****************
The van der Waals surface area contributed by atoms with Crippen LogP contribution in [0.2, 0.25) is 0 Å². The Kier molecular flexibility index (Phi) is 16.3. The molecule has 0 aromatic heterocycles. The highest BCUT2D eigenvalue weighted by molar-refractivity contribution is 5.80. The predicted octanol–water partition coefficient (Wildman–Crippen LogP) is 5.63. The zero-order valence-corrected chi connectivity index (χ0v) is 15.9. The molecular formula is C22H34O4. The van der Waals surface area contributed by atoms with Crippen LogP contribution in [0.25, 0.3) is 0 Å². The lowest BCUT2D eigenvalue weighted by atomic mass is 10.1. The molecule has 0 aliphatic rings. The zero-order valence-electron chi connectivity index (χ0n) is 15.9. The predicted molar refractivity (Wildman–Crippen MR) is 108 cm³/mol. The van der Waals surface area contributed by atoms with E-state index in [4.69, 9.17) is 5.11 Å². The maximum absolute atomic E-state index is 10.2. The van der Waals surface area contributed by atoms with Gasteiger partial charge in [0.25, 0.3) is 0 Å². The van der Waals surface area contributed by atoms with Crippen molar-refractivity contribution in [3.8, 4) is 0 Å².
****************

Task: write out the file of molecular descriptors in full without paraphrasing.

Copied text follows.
The van der Waals surface area contributed by atoms with Crippen LogP contribution in [0.2, 0.25) is 0 Å². The Kier molecular flexibility index (Phi) is 16.3. The molecule has 0 aromatic heterocycles. The highest BCUT2D eigenvalue weighted by molar-refractivity contribution is 5.80. The predicted octanol–water partition coefficient (Wildman–Crippen LogP) is 5.63. The zero-order valence-corrected chi connectivity index (χ0v) is 15.9. The molecular formula is C22H34O4. The van der Waals surface area contributed by atoms with Crippen LogP contribution in [0.25, 0.3) is 0 Å². The lowest BCUT2D eigenvalue weighted by atomic mass is 10.1. The molecule has 0 aliphatic rings. The zero-order valence-electron chi connectivity index (χ0n) is 15.9. The predicted molar refractivity (Wildman–Crippen MR) is 108 cm³/mol. The van der Waals surface area contributed by atoms with E-state index in [4.69, 9.17) is 5.11 Å². The maximum absolute atomic E-state index is 10.2. The van der Waals surface area contributed by atoms with Gasteiger partial charge in [0.25, 0.3) is 0 Å². The van der Waals surface area contributed by atoms with Crippen molar-refractivity contribution in [3.8, 4) is 0 Å².